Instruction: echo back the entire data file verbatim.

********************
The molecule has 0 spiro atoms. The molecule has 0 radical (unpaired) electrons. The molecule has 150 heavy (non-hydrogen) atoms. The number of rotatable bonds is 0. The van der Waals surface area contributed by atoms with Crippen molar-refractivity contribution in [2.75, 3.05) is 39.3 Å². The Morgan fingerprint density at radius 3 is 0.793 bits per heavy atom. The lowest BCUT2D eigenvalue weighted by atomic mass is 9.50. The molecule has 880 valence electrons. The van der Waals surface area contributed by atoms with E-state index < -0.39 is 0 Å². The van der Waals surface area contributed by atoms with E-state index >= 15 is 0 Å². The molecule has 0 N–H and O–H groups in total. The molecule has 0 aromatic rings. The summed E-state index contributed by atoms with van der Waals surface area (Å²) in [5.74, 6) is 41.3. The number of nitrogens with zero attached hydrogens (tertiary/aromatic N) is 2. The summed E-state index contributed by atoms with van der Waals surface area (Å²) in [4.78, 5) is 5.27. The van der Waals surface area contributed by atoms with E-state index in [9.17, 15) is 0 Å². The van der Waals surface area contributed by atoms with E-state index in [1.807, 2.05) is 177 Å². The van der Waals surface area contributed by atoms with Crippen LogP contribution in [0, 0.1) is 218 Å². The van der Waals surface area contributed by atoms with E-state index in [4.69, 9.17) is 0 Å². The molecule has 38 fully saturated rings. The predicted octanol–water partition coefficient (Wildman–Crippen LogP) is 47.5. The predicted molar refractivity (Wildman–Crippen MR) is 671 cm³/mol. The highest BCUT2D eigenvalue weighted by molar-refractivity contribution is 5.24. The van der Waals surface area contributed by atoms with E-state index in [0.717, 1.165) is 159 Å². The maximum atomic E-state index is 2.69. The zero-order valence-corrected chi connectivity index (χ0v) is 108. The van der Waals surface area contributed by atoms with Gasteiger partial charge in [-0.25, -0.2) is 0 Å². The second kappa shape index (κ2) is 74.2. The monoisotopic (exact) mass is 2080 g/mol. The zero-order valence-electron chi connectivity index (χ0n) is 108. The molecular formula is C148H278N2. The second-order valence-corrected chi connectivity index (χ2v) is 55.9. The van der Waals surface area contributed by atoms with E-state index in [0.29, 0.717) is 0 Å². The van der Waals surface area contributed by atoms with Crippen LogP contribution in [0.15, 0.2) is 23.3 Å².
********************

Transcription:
The molecule has 0 spiro atoms. The molecule has 0 radical (unpaired) electrons. The molecule has 150 heavy (non-hydrogen) atoms. The number of rotatable bonds is 0. The van der Waals surface area contributed by atoms with Crippen molar-refractivity contribution in [2.75, 3.05) is 39.3 Å². The Morgan fingerprint density at radius 3 is 0.793 bits per heavy atom. The lowest BCUT2D eigenvalue weighted by atomic mass is 9.50. The molecule has 880 valence electrons. The van der Waals surface area contributed by atoms with E-state index < -0.39 is 0 Å². The van der Waals surface area contributed by atoms with E-state index >= 15 is 0 Å². The molecule has 0 N–H and O–H groups in total. The molecule has 0 aromatic rings. The summed E-state index contributed by atoms with van der Waals surface area (Å²) in [5.74, 6) is 41.3. The number of nitrogens with zero attached hydrogens (tertiary/aromatic N) is 2. The summed E-state index contributed by atoms with van der Waals surface area (Å²) in [4.78, 5) is 5.27. The van der Waals surface area contributed by atoms with E-state index in [9.17, 15) is 0 Å². The van der Waals surface area contributed by atoms with E-state index in [1.807, 2.05) is 177 Å². The van der Waals surface area contributed by atoms with Crippen LogP contribution in [0, 0.1) is 218 Å². The van der Waals surface area contributed by atoms with E-state index in [4.69, 9.17) is 0 Å². The molecule has 38 fully saturated rings. The predicted octanol–water partition coefficient (Wildman–Crippen LogP) is 47.5. The predicted molar refractivity (Wildman–Crippen MR) is 671 cm³/mol. The highest BCUT2D eigenvalue weighted by molar-refractivity contribution is 5.24. The van der Waals surface area contributed by atoms with E-state index in [0.717, 1.165) is 159 Å². The maximum atomic E-state index is 2.69. The zero-order valence-corrected chi connectivity index (χ0v) is 108. The van der Waals surface area contributed by atoms with Gasteiger partial charge in [-0.25, -0.2) is 0 Å². The second kappa shape index (κ2) is 74.2. The monoisotopic (exact) mass is 2080 g/mol. The zero-order valence-electron chi connectivity index (χ0n) is 108. The molecular formula is C148H278N2. The second-order valence-corrected chi connectivity index (χ2v) is 55.9. The van der Waals surface area contributed by atoms with E-state index in [0.29, 0.717) is 0 Å². The van der Waals surface area contributed by atoms with Crippen LogP contribution in [0.15, 0.2) is 23.3 Å².